Source: Angus Deaton. 1999. Commodity Prices and Growth in Africa. The Journal of Economic Perspectives, Vol. 13, No. 3 (Summer, 1999), pp. 23-40.
lundi 8 février 2010 by Vincent Geloso ·
Back in the sixties and seventies,the World Bank branded countries like Hong Kong, Singapore and Mauritius as "doomed" while African countries like Nigeria with high levels of natural ressources were branded as "possible success" story. To make a long story short, the idea was that you could plan "development". This growth and development would be fostered by high commodity prices. Nowadays, the World Bank has changed its discourse and - to its credit - become more focused and less rigid. Still, back in those days, the World Bank was basically saying that prices for copper would increase so much that countries like Zambia and Zaire (where copper accounted for 88 percent and 46 percent of exports)that they would be able to get the funds necessary to finance government spending and stimulate the economy. This never happened, real (and even nominal sometimes) commodity prices have a tendency to decline as economists Julian Simon(in The Ultimate Ressource) and Peter Bauer (Dissent on Development Economics) noted. The graph below illustrates nominal copper prices between 1970 and 1991 and in the broken lines, we see the World Bank's projections for prices. The advices of the World Bank often created misplaced optimism
Looking back: Growth by commodity prices?
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Bryan Breguet est candidat au doctorat en sciences économiques à l’université de Colombie-Britannique. D’origine Suisse, il a passé les cinq dernières années au Québec au cours desquelles il s’est engagé en politique provinciale malgré le fait qu’il ne possédait pas encore la citoyenneté canadienne. Il détient un B.Sc en économie et politique ainsi qu’une maitrise en sciences économiques de l’université de Montréal. Récipiendaire de plusieurs prix d’excellences et bourses, il connaît bien les méthodes quantitatives et leurs applications à la politique.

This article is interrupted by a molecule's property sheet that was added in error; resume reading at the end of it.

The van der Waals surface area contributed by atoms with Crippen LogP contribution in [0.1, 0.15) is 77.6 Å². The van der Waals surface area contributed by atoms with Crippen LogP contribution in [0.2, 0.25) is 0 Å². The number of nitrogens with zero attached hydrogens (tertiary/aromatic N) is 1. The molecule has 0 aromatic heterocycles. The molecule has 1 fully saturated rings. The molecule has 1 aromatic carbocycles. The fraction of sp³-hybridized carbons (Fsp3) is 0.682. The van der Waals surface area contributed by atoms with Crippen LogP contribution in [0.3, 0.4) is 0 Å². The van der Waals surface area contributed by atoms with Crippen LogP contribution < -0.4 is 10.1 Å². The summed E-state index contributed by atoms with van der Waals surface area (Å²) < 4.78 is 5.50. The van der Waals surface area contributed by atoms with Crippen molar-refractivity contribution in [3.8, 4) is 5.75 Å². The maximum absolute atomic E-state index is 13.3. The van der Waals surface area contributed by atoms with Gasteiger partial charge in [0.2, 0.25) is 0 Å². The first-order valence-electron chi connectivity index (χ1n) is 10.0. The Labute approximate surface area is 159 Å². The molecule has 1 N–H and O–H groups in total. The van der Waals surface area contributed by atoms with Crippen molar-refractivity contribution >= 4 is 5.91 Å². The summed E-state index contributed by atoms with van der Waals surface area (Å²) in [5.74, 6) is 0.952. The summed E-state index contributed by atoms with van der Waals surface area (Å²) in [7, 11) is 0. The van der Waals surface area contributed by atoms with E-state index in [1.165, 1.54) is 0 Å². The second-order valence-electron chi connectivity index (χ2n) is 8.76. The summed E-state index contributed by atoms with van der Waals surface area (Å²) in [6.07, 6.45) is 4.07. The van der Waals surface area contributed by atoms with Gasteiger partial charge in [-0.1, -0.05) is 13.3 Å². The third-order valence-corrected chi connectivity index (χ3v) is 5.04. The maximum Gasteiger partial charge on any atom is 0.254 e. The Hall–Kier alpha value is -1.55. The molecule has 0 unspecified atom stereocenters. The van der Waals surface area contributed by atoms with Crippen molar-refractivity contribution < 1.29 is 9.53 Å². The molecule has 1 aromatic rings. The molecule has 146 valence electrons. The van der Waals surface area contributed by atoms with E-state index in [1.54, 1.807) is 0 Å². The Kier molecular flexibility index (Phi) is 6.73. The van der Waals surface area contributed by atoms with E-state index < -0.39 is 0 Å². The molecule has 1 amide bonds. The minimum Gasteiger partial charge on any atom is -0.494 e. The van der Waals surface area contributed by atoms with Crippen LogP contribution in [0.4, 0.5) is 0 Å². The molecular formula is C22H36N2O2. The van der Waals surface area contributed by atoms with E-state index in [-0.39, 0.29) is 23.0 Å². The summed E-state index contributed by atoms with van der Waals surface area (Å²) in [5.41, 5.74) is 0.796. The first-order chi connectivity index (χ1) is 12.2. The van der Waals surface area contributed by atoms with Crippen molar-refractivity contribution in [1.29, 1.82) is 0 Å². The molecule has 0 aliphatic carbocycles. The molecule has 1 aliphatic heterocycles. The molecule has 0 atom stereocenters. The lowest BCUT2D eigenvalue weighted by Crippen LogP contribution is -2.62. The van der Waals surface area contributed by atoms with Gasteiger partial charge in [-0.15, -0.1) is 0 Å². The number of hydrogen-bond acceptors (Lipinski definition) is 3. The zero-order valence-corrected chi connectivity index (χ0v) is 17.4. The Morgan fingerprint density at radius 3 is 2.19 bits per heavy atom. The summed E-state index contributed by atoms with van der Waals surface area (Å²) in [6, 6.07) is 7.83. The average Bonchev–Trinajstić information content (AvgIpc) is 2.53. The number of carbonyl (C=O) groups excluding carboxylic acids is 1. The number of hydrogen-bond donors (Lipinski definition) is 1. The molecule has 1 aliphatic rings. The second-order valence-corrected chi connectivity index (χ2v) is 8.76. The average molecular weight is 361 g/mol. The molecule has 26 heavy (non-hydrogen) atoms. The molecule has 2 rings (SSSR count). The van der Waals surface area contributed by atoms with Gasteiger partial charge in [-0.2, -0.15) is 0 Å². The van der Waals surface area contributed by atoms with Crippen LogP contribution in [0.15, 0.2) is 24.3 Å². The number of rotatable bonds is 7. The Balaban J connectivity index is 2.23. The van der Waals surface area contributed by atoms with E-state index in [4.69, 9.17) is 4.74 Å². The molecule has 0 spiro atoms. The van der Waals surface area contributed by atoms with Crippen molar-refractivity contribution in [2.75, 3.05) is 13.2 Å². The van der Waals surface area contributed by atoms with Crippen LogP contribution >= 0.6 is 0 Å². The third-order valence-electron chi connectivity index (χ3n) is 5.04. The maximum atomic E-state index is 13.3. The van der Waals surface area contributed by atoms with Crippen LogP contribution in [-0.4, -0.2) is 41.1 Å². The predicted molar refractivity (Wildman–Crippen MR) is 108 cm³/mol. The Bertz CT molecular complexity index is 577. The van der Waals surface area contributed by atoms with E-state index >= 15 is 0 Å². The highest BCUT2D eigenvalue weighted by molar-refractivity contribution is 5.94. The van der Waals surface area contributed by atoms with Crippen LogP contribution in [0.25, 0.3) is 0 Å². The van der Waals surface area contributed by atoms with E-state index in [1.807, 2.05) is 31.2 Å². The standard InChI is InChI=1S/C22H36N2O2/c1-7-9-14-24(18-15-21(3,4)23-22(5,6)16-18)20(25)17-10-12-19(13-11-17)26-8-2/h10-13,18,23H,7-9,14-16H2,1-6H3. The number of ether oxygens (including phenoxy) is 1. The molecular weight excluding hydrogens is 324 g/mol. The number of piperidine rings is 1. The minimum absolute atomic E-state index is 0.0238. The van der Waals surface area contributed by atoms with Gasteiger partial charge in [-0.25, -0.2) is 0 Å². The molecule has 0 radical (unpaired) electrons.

Vincent Geloso holds a master’s degree in economic history from the London School of Economics, with a focus on business cycles, international development, labor markets in preindustrial Europe and the new institutional economics. His research work examined the economic history of the province of Quebec from 1920 to 1960. He holds a bachelor’s degree in economics and political science from the Université de Montréal. He has also studied in the United States at the Washington Centre for Academic Seminars and Internships. Mr. Geloso has been an intern for the Prime Minister’s cabinet in Ottawa and for the National Post. He has also been the recipient of a fellowship from the Institute for Humane Studies and an international mobility bursary from the Ministère des Relations internationales du Québec. Currently, he is an economist at the Montreal Economic Institute.
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